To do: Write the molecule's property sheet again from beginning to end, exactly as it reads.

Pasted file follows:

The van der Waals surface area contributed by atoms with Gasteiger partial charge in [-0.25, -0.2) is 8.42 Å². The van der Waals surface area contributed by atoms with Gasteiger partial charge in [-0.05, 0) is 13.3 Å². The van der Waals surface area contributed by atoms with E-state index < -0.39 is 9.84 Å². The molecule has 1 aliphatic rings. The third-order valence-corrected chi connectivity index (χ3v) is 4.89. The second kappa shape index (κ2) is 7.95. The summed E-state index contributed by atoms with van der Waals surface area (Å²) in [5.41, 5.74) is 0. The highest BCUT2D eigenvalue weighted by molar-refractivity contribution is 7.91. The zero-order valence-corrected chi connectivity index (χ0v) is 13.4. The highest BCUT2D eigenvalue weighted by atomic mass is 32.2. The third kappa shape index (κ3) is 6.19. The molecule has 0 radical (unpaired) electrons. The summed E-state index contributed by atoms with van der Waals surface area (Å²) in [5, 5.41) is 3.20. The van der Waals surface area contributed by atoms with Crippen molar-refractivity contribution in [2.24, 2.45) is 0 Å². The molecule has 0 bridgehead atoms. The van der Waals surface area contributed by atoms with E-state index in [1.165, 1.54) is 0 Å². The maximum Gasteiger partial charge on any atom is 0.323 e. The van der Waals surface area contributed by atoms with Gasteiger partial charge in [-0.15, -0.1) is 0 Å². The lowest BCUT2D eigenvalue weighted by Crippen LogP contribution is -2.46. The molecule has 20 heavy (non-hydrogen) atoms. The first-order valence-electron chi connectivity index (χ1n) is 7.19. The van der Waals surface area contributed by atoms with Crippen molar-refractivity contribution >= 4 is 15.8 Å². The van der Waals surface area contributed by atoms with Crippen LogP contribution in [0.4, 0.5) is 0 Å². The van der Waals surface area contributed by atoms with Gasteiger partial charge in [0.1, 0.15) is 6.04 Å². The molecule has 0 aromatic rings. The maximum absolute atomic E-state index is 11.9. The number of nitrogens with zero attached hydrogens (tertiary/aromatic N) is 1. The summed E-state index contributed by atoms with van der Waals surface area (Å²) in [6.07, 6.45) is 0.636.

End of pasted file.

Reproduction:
The van der Waals surface area contributed by atoms with Gasteiger partial charge in [-0.25, -0.2) is 8.42 Å². The van der Waals surface area contributed by atoms with Gasteiger partial charge in [-0.05, 0) is 13.3 Å². The van der Waals surface area contributed by atoms with E-state index < -0.39 is 9.84 Å². The molecule has 1 aliphatic rings. The third-order valence-corrected chi connectivity index (χ3v) is 4.89. The second kappa shape index (κ2) is 7.95. The summed E-state index contributed by atoms with van der Waals surface area (Å²) in [5.41, 5.74) is 0. The highest BCUT2D eigenvalue weighted by molar-refractivity contribution is 7.91. The zero-order valence-corrected chi connectivity index (χ0v) is 13.4. The highest BCUT2D eigenvalue weighted by atomic mass is 32.2. The third kappa shape index (κ3) is 6.19. The molecule has 0 radical (unpaired) electrons. The summed E-state index contributed by atoms with van der Waals surface area (Å²) in [5, 5.41) is 3.20. The van der Waals surface area contributed by atoms with Crippen molar-refractivity contribution in [2.24, 2.45) is 0 Å². The molecule has 0 bridgehead atoms. The van der Waals surface area contributed by atoms with E-state index in [1.165, 1.54) is 0 Å². The maximum Gasteiger partial charge on any atom is 0.323 e. The van der Waals surface area contributed by atoms with Gasteiger partial charge in [-0.15, -0.1) is 0 Å². The lowest BCUT2D eigenvalue weighted by Crippen LogP contribution is -2.46. The molecule has 20 heavy (non-hydrogen) atoms. The first-order valence-electron chi connectivity index (χ1n) is 7.19. The van der Waals surface area contributed by atoms with Crippen molar-refractivity contribution >= 4 is 15.8 Å². The van der Waals surface area contributed by atoms with Crippen LogP contribution in [0.4, 0.5) is 0 Å². The van der Waals surface area contributed by atoms with Gasteiger partial charge in [0.1, 0.15) is 6.04 Å². The molecule has 0 aromatic rings. The maximum absolute atomic E-state index is 11.9. The number of nitrogens with zero attached hydrogens (tertiary/aromatic N) is 1. The summed E-state index contributed by atoms with van der Waals surface area (Å²) in [6.07, 6.45) is 0.636.